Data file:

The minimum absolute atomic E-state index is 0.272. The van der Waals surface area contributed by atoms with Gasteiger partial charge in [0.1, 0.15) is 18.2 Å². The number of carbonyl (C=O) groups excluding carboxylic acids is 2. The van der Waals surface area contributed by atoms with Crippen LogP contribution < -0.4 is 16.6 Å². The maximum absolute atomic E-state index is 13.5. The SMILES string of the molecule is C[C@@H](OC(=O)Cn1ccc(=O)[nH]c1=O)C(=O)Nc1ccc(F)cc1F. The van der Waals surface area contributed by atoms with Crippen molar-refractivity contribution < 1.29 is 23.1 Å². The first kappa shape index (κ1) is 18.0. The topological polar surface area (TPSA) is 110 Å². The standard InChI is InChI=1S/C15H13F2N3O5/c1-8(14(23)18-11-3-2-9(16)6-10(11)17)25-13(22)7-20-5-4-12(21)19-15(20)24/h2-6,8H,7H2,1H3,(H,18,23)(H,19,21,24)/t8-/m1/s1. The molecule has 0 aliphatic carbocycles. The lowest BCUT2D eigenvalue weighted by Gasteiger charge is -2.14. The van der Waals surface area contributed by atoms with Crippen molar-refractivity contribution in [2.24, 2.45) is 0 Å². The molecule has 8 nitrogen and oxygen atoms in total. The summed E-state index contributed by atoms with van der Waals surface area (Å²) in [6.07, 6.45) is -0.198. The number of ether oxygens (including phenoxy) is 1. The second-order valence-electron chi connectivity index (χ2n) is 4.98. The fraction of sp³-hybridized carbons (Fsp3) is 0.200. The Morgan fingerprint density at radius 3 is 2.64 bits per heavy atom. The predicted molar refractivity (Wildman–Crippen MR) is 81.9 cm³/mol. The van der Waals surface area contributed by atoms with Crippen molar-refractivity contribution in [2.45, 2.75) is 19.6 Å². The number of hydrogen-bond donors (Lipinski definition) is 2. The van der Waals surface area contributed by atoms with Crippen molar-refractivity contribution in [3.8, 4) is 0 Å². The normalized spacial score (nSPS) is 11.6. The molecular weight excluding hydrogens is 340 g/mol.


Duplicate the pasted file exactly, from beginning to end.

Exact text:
The minimum absolute atomic E-state index is 0.272. The van der Waals surface area contributed by atoms with Gasteiger partial charge in [0.1, 0.15) is 18.2 Å². The number of carbonyl (C=O) groups excluding carboxylic acids is 2. The van der Waals surface area contributed by atoms with Crippen LogP contribution < -0.4 is 16.6 Å². The maximum absolute atomic E-state index is 13.5. The SMILES string of the molecule is C[C@@H](OC(=O)Cn1ccc(=O)[nH]c1=O)C(=O)Nc1ccc(F)cc1F. The van der Waals surface area contributed by atoms with Crippen molar-refractivity contribution < 1.29 is 23.1 Å². The first kappa shape index (κ1) is 18.0. The topological polar surface area (TPSA) is 110 Å². The standard InChI is InChI=1S/C15H13F2N3O5/c1-8(14(23)18-11-3-2-9(16)6-10(11)17)25-13(22)7-20-5-4-12(21)19-15(20)24/h2-6,8H,7H2,1H3,(H,18,23)(H,19,21,24)/t8-/m1/s1. The molecule has 0 aliphatic carbocycles. The lowest BCUT2D eigenvalue weighted by Gasteiger charge is -2.14. The van der Waals surface area contributed by atoms with Crippen molar-refractivity contribution in [2.24, 2.45) is 0 Å². The molecule has 8 nitrogen and oxygen atoms in total. The summed E-state index contributed by atoms with van der Waals surface area (Å²) in [6.07, 6.45) is -0.198. The number of ether oxygens (including phenoxy) is 1. The second-order valence-electron chi connectivity index (χ2n) is 4.98. The fraction of sp³-hybridized carbons (Fsp3) is 0.200. The Morgan fingerprint density at radius 3 is 2.64 bits per heavy atom. The predicted molar refractivity (Wildman–Crippen MR) is 81.9 cm³/mol. The van der Waals surface area contributed by atoms with Crippen molar-refractivity contribution in [2.45, 2.75) is 19.6 Å². The number of hydrogen-bond donors (Lipinski definition) is 2. The van der Waals surface area contributed by atoms with Crippen molar-refractivity contribution in [3.8, 4) is 0 Å². The normalized spacial score (nSPS) is 11.6. The molecular weight excluding hydrogens is 340 g/mol.